This has to do with their chemical composition, because each oil contains a different set of fatty acids. The real challenge is combining them in such a way that you achieve the ideals above. So for example, we love to use coconut oil because it produces a soap that makes a really awesome lather – light and fluffy, like an actual dream. However, you don’t want to use too much coconut oil, because it’s not as moisturizing as other oils once it’s soap. We also love to use shea butter because it makes an amazing lather, and has an added benefit of containing “unsaponifiables” – fats that do not convert to soap. They are carried over as fats into the soap, making it extra moisturizing. Beeswax helps to make the bar harder, but if we use too much it will inhibit the lather. It’s a delicate dance, but perfecting it is oh so rewarding.
Palm oil, while controversial, is an ingredient that we just couldn’t substitute. It stabilizes the lather (so it doesn’t go away too fast), and makes for a really silky, conditioning, hard bar of soap. We looked at the options and decided that we would be doing a disservice not including it in our recipe. That being said, we’re also keenly aware of the issues within the palm sourcing industry and questions around its sustainability as an ingredient. In a recent blog post, Badger Janis does a really nice job of explaining why we use it, and the lengths that we go to source it sustainably.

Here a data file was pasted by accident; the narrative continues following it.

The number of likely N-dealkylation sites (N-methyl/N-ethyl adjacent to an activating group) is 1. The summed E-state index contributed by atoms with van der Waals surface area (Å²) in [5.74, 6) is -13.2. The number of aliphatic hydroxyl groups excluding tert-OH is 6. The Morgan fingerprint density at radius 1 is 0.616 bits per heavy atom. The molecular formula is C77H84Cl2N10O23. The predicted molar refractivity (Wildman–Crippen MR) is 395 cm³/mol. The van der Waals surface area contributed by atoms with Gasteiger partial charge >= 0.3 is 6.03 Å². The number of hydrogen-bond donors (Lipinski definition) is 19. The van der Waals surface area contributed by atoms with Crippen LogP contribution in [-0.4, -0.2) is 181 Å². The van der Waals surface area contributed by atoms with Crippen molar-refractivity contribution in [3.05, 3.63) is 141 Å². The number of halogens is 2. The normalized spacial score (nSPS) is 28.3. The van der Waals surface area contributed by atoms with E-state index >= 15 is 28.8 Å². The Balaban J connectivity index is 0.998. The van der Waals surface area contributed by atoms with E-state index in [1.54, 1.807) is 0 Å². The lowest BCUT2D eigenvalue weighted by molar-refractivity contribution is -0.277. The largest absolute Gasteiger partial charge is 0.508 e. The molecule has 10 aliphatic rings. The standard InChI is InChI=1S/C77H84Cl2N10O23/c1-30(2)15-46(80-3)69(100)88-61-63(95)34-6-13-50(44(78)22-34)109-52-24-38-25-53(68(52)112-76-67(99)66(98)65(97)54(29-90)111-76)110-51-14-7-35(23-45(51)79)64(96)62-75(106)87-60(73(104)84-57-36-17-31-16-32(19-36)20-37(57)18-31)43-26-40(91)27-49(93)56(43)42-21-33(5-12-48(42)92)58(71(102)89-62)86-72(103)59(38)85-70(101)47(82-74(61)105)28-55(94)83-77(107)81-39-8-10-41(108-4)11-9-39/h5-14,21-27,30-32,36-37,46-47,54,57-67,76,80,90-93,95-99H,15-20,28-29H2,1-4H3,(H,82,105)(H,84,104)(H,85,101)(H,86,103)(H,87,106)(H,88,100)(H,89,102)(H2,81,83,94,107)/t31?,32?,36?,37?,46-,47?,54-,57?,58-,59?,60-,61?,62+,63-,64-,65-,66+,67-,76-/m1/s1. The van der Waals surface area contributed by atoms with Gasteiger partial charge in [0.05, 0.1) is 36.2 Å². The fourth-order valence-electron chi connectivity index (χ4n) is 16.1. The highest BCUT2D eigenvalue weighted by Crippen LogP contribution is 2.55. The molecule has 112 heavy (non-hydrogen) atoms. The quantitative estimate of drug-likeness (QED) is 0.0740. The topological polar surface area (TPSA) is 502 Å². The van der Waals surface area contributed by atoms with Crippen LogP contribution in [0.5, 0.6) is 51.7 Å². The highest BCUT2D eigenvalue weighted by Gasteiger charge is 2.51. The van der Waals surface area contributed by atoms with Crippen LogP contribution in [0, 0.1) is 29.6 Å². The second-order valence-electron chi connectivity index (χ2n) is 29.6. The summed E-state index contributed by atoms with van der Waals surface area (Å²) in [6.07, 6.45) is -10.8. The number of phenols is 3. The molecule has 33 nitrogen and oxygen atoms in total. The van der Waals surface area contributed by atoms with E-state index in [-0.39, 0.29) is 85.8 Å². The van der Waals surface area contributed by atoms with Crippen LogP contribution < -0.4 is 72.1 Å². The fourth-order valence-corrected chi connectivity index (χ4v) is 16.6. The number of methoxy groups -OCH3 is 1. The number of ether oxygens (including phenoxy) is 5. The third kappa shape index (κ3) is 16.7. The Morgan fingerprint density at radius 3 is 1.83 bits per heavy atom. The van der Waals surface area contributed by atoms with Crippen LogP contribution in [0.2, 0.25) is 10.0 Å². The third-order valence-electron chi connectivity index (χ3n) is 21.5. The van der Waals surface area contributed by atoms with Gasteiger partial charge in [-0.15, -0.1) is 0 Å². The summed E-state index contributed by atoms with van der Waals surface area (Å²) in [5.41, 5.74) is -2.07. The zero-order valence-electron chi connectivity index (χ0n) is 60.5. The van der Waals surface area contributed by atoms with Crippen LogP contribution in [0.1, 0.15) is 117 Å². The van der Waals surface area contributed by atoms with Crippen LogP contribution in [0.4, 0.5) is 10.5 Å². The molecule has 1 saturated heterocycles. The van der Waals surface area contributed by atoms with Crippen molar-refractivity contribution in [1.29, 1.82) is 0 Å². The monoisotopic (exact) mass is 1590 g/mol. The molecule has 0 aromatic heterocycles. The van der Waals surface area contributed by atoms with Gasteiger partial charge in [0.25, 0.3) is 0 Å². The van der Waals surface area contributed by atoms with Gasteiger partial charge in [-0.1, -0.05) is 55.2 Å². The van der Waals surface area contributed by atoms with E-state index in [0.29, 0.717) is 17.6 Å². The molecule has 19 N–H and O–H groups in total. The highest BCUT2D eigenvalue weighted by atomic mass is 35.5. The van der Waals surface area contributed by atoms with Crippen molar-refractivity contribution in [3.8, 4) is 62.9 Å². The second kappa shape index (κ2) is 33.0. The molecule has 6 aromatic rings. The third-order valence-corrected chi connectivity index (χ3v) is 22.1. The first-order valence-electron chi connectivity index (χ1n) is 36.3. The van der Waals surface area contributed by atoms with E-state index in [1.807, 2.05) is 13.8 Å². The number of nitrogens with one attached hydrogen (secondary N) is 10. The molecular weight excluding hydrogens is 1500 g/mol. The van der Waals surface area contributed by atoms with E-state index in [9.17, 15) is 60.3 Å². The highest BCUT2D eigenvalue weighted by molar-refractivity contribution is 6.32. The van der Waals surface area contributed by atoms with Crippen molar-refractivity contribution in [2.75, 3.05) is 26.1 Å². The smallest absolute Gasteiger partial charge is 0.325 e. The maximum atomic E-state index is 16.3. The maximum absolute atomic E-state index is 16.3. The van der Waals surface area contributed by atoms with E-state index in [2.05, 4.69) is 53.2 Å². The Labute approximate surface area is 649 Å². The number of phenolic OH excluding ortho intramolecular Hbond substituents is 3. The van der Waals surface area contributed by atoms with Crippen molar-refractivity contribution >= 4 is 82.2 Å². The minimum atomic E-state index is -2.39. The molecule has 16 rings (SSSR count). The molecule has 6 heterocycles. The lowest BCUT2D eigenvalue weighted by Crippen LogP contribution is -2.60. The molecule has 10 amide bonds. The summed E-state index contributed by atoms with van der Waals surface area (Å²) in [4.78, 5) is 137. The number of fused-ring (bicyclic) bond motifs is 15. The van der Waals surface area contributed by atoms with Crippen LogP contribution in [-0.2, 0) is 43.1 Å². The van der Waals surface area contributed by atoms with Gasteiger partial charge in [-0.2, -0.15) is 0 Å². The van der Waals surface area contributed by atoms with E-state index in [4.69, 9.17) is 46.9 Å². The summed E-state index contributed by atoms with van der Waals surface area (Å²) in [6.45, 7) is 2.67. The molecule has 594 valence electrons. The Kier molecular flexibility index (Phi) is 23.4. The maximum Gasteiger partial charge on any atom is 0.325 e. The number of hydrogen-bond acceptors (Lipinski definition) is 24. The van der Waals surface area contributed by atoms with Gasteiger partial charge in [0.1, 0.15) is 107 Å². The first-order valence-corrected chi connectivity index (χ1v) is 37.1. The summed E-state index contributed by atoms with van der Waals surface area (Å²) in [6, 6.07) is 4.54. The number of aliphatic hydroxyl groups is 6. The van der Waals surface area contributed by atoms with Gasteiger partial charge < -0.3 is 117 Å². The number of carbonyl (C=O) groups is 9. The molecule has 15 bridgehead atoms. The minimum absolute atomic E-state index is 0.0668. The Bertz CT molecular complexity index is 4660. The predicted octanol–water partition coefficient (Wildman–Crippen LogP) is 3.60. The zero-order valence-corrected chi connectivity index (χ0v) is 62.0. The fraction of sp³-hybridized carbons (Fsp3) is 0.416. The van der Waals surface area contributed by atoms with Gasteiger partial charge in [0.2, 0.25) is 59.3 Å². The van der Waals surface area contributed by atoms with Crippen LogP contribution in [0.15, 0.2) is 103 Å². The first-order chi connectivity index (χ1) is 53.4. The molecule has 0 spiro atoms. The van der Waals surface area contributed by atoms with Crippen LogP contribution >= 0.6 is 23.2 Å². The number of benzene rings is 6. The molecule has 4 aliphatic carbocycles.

Which Badger Soap is Right for You?
This mainly comes down to personal preference and what you’re looking for in soap. All of Badgers soaps come from the basic principles outlined above, but have added ingredients for different applications. For example, we make two soaps that are great for face and body: Moroccan Mint, and Rose Geranium. Moroccan Mint features Kaolin Clay to draw impurities from normal to slightly oily skin. Rose Geranium features finely ground oatmeal to soothe delicate, dry, or irritated skin. (Note: oatmeal means it’s one of the few Badger products that are not gluten-free.)
If you’re looking for an all-purpose bar for shower or hand washing, reach for Maillette Lavender, Lemongrass and Ginger, or Unscented. These differ in essential oil blends (or lack thereof). I find the Maillette Lavender to be relaxing, while Lemongrass and Ginger energizing and uplifting. And since I generally shower in the morning, I reach for the Lemongrass and Ginger. Unscented is a great all-purpose moisturizing bar with no added essential oils.
For little ones we offer a Baby Soap featuring our signature combination of Chamomile and Calendula. Chamomile is soothing and relaxing, while calendula is skin soothing, making it a great option for grownups with sensitive skin as well.
I do want to note that we don’t add any sort of eye-numbing ingredients, so this is not a “no tear” formula. Use extra care to keep out of eyes of all ages.
We also offer a fabulous Navigator Class Shave Soap, which pairs nicely with an old-timey brush or as just a bath bar. I love this soap so much I’ve written two blogs about it! You can read them here and here.
So if you love homemade soap, but would prefer someone else make them, remember: Badger always has your back.
*Badger makes almost everything we sell here, but some of the items we sell are made for us by others using our unique formulas and only with special ingredients chosen and approved by us. The artisanal soap is one of these items.
What do you think of natural soaps? Are you a soap maker? Strike up a conversation in the comments below!